Charities face tough battles ahead on campaigning with many MPs – particularly Conservatives – new research shows. Two thirds of Conservative MPs think that the charity sector is too political, and one third think that charities should not campaign in Parliament at all.
The poll of 150 MPs, from research consultancy nfpSynergy, shows that 62% of Conservative MPs agree with the statement “The charity sector as a whole is too political”. 30% agree with the statement “Charities should not campaign in Parliament”. Conversely, only 4% of Labour MPs agree that the sector is too political, and a mere 1% feel that charities should not campaign in Parliament.
The research also shows that MPs think charities should be spending less of their income on admin and fundraising, and more on the cause. On average, MPs think that charities spend 55% of their money on the cause, significantly less than the 73% they feel would be acceptable.
Interestingly, both of these figures are higher than among the general public, who think charities spend just 38% of their money on the cause when it should be 64%. This suggests that MPs are less likely to underestimate charity spending on the cause, but have higher expectations than the wider public.
- 62% of Conservative MPs think the charity sector as a whole is too political, and 30% think that charities should not campaign in Parliament (slide 2)
- Only 4% of Labour MPs think the charity sector as a whole is too political, and 1% think that charities should not campaign in Parliament (slide 2)
- MPs think that charities spend 55% of their income on the cause, significantly less than the 73% they feel would be acceptable (slide 3)
- The general public think that charities spend just 38% of their income on the cause when it should be 64% (slide 4)
nfpSynergy’s Driver of Ideas, Joe Saxton, said:
“Clearly, charities will have to overcome significant challenges if they are to campaign effectively in the new parliament. Influencing Conservative MPs who don’t believe that charities should be lobbying in the first place is an unenviable task, and to make matters worse it’s clear that most MPs don’t think charities spend their money effectively enough.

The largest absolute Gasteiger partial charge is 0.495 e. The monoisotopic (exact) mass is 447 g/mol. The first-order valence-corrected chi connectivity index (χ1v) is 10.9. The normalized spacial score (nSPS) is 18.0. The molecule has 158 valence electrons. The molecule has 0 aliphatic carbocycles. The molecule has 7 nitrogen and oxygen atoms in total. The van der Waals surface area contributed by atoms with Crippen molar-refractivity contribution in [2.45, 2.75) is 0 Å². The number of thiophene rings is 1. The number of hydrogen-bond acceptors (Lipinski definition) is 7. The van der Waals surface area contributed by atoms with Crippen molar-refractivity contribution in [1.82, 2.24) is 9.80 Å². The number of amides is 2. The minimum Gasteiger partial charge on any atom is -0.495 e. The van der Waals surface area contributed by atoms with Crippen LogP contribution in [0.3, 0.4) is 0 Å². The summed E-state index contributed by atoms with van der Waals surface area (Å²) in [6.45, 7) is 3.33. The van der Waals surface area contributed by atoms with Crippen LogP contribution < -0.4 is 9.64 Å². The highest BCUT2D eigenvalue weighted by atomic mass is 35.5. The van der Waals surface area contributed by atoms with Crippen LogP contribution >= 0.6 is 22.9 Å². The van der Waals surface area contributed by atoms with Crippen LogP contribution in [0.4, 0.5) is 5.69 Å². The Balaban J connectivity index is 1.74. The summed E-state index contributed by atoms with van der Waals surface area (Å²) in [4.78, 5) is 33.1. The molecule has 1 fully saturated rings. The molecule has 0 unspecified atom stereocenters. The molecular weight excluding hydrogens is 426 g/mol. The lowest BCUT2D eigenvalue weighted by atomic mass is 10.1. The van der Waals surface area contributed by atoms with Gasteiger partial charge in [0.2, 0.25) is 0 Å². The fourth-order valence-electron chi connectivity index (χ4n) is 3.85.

As the Labour Party struggles to define itself in the aftermath of Jeremy Corbyn’s leadership triumph, it’s more important than ever that the charity sector states its own case in parliament. Clear, powerful and positive messages are needed to convince sceptical MPs that charities have an important role to play in national policy debates”.
Please see the attached slides for more details.
For further comment from nfpSynergy’s Joe Saxton, please contact him directly on 07976 329 212 or firstname.lastname@example.org
SOURCE: nfpSynergy’s Charity Parliamentary Monitor, which regularly surveys a representative sample of 150 MPs, asking them a range of charity-related questions. Data was used from the May/June 2015 wave. Fieldwork by ComRes
To interview nfpSynergy’s Joe Saxton about these findings, please contact him directly on 07976 329212 or email@example.com. If you cannot contact Joe, please contact Anna Chistyakova (02074 268868; E: firstname.lastname@example.org) for further assistance.
Note to editors:
nfpSynergy (www.nfpsynergy.net) is a research consultancy dedicated to the not-for-profit sector. They aim to provide the ideas, the insights and the information to help non-profits thrive. They provide a unique insight into the social and charity-related views of everyone from public and parliament to media and business, not to mention not-for-profit organisations themselves. nfpSynergy has a vast and ever-growing knowledge pool and shares this with the non-profit sector, through both paid work and regular free reports and seminars.